I loved how the uptake of ink on the paper is variable across the page, with the sandpaper altering the surface slightly in a way which reduces the amount of ink on the page. I think this is crucial for the image obtained.

I was pleased with the edges of the print and the cleanliness of the the edges. I do think that it would be very hard to reproduce the same effect with consistency throughout a print run as the marks are so fine that they could easily be lost.

Print2: “ Snowy morning”

This print was created from the test print using water soluble white ink printed over fine cartridge paper. The addition of the grid suggested a window pane and the variety of marks were reminiscent of animal prints in snow. The use of white ink on black paper works well in this context.

I was pleased with the level of reproduction of marks achieved in this print and managed to create sharp edges with no smudges with this imprint.

I would like to experiment further with the use of white on black paper. It is a combination which works well. The effect is different from that created by printing black over white paper, with a more opaque effect achieved which is more suggestive of the snowy landscape. The use of black paper allows a more grainy effect to be created.



Research into contemporary printmaking


Visual Links Printmaking


Research into Contemporary Printmaking

Review of the work of Karen Kunc


My interest in the work of Karen Kunc came from the my own investigations into experimental mark making for Project  9, and from earlier work looking at physical forces such as momentum, where I used masking to represent atoms and how they interact when subject to force. The results I obtained were arrived at in a relatively random manner, flowing from the investigative process and I became interested in how another artist might investigate and represent similar themes.


The work of artist Karen Kunc is rooted in her interest in the natural world and how this might be represented in a visually stimulating manner. I was attracted to her woodcut “Luminous Wonders”(Kunc, K. 2008), which juxtaposes small white rounded forms on a black and white background on the left of the picture plane (which could be suggestive of cellular bodies or atomic particles), with vivid blue concentric rings to the right, which could be interpreted visually as cosmic entities, for example the rings of Saturn. Alternatively these could be viewed as organic elements such as the rings found in thecross section of a tree trunk.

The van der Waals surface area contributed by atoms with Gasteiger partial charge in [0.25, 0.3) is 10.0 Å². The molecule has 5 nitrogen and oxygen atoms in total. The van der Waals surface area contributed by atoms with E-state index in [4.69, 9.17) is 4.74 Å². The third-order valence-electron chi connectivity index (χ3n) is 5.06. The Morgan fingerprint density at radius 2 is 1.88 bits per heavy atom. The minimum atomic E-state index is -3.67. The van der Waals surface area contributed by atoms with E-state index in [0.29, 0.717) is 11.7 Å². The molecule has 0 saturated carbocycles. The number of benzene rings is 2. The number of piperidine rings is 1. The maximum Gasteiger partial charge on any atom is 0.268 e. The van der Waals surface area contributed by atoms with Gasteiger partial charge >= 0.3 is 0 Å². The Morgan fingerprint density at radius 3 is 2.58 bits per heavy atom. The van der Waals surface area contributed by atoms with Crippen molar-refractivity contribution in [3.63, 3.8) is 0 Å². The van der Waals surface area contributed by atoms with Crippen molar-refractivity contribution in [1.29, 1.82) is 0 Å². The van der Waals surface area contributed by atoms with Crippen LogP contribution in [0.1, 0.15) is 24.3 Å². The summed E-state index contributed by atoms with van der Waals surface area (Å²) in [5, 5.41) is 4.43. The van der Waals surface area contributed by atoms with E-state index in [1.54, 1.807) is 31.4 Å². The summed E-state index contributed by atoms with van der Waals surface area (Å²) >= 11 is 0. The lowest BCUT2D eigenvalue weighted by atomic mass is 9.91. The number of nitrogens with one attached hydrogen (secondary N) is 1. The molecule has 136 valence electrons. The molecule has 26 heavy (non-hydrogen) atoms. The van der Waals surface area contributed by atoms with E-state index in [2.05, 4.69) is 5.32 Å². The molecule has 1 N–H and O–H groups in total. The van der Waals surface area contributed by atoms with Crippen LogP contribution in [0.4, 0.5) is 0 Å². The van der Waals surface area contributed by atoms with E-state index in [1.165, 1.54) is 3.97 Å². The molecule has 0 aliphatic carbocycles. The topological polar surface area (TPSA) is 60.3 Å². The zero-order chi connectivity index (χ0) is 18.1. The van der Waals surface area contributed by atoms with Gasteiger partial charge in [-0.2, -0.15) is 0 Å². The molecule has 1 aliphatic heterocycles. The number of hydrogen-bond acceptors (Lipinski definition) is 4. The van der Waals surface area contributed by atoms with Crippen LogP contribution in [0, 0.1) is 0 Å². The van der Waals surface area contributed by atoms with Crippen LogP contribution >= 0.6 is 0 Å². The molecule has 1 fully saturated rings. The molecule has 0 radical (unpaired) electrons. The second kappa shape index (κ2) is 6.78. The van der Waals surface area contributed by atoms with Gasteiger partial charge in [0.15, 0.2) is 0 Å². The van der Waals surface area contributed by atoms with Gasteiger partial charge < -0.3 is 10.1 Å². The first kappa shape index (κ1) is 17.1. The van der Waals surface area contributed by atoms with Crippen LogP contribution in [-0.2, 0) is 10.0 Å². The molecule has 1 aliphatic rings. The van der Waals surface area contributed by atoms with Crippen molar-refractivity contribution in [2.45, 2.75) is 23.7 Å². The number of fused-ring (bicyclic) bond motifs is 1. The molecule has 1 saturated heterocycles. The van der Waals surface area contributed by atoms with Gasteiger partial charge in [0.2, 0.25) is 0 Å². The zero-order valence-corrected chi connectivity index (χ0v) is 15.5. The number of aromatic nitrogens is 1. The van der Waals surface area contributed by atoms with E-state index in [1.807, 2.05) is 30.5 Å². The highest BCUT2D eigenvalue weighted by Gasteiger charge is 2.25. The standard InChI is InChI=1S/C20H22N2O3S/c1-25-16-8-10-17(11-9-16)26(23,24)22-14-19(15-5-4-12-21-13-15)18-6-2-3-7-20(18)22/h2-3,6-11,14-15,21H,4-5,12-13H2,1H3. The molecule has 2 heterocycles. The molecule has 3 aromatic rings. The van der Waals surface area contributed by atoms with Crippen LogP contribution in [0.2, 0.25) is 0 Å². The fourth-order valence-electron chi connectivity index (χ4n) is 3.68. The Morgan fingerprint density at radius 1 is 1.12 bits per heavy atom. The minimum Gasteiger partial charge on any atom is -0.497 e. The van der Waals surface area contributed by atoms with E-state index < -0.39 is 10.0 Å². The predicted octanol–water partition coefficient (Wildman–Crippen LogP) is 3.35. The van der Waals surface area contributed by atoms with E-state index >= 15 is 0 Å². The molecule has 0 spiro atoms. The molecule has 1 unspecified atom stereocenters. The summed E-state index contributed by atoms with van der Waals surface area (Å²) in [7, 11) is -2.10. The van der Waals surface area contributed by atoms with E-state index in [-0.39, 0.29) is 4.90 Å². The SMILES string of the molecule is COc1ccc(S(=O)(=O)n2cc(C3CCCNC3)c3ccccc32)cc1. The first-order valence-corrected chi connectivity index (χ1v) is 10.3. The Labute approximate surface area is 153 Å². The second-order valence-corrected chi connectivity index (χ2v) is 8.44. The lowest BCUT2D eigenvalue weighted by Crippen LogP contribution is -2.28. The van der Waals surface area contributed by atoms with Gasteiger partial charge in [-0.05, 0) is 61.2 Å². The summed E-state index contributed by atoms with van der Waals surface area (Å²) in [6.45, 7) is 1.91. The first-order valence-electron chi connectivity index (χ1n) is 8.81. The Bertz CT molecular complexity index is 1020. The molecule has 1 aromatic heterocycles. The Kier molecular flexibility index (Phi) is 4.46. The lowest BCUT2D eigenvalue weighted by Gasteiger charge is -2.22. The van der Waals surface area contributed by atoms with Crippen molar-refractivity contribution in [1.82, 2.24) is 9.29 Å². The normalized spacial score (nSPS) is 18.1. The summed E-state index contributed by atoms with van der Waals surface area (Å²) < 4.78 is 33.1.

The artist has also added further small round discs above and below the blue concentric rings. To the viewer, these forms could again suggest either cosmic forms or cellular elements. The lower disc is deep blue, fading towards the outer portion of the disc, with a halo of complementary orange placed on the very outer part of the disc, emphasising this form, and helping to unify the work by picking up the orange colours used around the cellular forms on the left of the picture plane.

The artist uses extended landscape format for the work which allows her to develop a sense of the expansiveness of space or the infinitesimal and to develop “ images of creation and preservation” (Fik B,Grabowski, B, 2015: 88). This is also suggested in the stretched envelope encasing the discs on the left of the picture plane.

In their textbook, “Printmaking”, ( Fick and Gabrowsky, 2015:88 ) set out an account of  Kunc’s working methods. These  include: the carving of images onto birch and veneer plywood, followed by the application of different methods to add colour, including use of the reduction process, and the use of multiple stencils to permit the addition of several colours. The artist discusses her preference for printing colour directly onto white paper to retain intensity of colour.
Her process includes the use of transparent colour in the early stages of the work, followed by the addition of more opaque layers at a later stage.
The Woodcut “Treasure Trove” (Kunc,K:2005) by the same artist,  looks to organic sources for inspiration. The artist uses a very narrow, elongated horizontal format ( 14×80 ins) to develop a print which seems to simulate a cross section of the earth, enclosing rounded and elongated discs and rectangular forms a various sizes and colours.
The artist uses a palette of orange and thallo blue, with the addition of earth colours such as browns and dark warm greys. Greens have been also used for some of the forms, giving an overall feel of the natural world, suggesting elements from both earth and water.
The artist has created the impression of layered forms revealed as if viewed in cross section.
The use of the wide horizontal format seems to act to draw the eye of the viewer across the page, inviting the viewer to explore the painting further.

Although more abstract in nature, for me, Kunc’s  work is reminiscent of the work of Gustave Klimt in “ Garden Path with Chickens” (Klimt,G: 1916). In this oil painting, Klimt depicts chickens on a garden path surrounded on each side of the path by an explosive border of flowers which are represented as both representational and abstract rounded forms of varying sizes. When viewing the painting, it appears at once to be both abstract and representative. The artist adds to the sense of perspective in this work by reducing the size of these abstract marks towards the background, leading the viewer up the path.

Fick, B. and Grabowski, B. (2015) Printmaking: A complete guide to materials & process. United Kingdom: Laurence King Publishing.
Fliedl, G. (1989) Gustave Klimt. Edited by Rolf Taschen and Marianne Faust. Geneva: Cosmopress.

Klimt, G: (1916). Garden Path with Chickens [Oil on Canvas]
Kunc, K. (2006) Luminous Wonders [Woodcut].